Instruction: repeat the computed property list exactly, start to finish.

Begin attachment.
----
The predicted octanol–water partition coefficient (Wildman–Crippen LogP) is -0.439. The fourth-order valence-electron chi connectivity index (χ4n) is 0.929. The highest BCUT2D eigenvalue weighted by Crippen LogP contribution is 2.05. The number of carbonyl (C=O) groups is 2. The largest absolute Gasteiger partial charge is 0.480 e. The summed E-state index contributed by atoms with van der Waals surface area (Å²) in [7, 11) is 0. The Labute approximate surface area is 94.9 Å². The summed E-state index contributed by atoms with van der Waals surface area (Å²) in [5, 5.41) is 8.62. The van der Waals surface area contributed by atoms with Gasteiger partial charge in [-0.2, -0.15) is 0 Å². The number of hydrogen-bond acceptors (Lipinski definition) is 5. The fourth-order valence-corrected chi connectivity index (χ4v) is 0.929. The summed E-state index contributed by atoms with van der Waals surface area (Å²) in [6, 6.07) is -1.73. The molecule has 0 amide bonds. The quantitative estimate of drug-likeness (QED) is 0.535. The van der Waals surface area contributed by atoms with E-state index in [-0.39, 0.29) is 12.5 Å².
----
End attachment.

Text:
The predicted octanol–water partition coefficient (Wildman–Crippen LogP) is -0.439. The fourth-order valence-electron chi connectivity index (χ4n) is 0.929. The highest BCUT2D eigenvalue weighted by Crippen LogP contribution is 2.05. The number of carbonyl (C=O) groups is 2. The largest absolute Gasteiger partial charge is 0.480 e. The summed E-state index contributed by atoms with van der Waals surface area (Å²) in [7, 11) is 0. The Labute approximate surface area is 94.9 Å². The summed E-state index contributed by atoms with van der Waals surface area (Å²) in [5, 5.41) is 8.62. The van der Waals surface area contributed by atoms with Gasteiger partial charge in [-0.2, -0.15) is 0 Å². The number of hydrogen-bond acceptors (Lipinski definition) is 5. The fourth-order valence-corrected chi connectivity index (χ4v) is 0.929. The summed E-state index contributed by atoms with van der Waals surface area (Å²) in [6, 6.07) is -1.73. The molecule has 0 amide bonds. The quantitative estimate of drug-likeness (QED) is 0.535. The van der Waals surface area contributed by atoms with E-state index in [-0.39, 0.29) is 12.5 Å².